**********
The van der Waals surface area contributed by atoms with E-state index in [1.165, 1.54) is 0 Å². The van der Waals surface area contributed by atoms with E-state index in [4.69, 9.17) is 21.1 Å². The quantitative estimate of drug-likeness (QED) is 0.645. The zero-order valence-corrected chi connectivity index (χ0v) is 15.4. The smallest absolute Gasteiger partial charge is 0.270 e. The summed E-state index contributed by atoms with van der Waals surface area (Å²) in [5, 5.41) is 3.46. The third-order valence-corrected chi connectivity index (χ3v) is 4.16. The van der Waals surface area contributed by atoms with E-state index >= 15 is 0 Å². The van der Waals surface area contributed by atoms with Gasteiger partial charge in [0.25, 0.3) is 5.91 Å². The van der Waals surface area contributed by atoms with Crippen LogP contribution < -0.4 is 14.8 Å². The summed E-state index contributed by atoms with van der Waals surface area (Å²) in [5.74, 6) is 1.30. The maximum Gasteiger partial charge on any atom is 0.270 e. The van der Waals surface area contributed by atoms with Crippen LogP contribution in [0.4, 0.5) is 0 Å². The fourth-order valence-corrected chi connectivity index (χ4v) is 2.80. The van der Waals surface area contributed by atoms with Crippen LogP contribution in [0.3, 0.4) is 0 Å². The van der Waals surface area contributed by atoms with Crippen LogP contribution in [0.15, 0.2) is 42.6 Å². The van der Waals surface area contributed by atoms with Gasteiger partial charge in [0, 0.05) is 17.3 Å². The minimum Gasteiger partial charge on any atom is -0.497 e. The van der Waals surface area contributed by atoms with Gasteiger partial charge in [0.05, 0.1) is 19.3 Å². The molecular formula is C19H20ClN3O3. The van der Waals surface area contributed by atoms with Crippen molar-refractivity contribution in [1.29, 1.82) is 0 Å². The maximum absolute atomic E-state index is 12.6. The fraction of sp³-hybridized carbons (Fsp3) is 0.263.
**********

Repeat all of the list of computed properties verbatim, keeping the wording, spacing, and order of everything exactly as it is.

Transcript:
The van der Waals surface area contributed by atoms with E-state index in [1.165, 1.54) is 0 Å². The van der Waals surface area contributed by atoms with E-state index in [4.69, 9.17) is 21.1 Å². The quantitative estimate of drug-likeness (QED) is 0.645. The zero-order valence-corrected chi connectivity index (χ0v) is 15.4. The smallest absolute Gasteiger partial charge is 0.270 e. The summed E-state index contributed by atoms with van der Waals surface area (Å²) in [5, 5.41) is 3.46. The third-order valence-corrected chi connectivity index (χ3v) is 4.16. The van der Waals surface area contributed by atoms with E-state index >= 15 is 0 Å². The van der Waals surface area contributed by atoms with Gasteiger partial charge in [0.25, 0.3) is 5.91 Å². The van der Waals surface area contributed by atoms with Crippen LogP contribution < -0.4 is 14.8 Å². The summed E-state index contributed by atoms with van der Waals surface area (Å²) in [5.74, 6) is 1.30. The maximum Gasteiger partial charge on any atom is 0.270 e. The van der Waals surface area contributed by atoms with Crippen LogP contribution in [0.4, 0.5) is 0 Å². The fourth-order valence-corrected chi connectivity index (χ4v) is 2.80. The van der Waals surface area contributed by atoms with Crippen LogP contribution in [0.3, 0.4) is 0 Å². The van der Waals surface area contributed by atoms with Crippen LogP contribution in [0.15, 0.2) is 42.6 Å². The van der Waals surface area contributed by atoms with Gasteiger partial charge in [0, 0.05) is 17.3 Å². The minimum Gasteiger partial charge on any atom is -0.497 e. The van der Waals surface area contributed by atoms with Gasteiger partial charge in [0.05, 0.1) is 19.3 Å². The molecular formula is C19H20ClN3O3. The van der Waals surface area contributed by atoms with Crippen molar-refractivity contribution in [1.29, 1.82) is 0 Å². The maximum absolute atomic E-state index is 12.6. The fraction of sp³-hybridized carbons (Fsp3) is 0.263.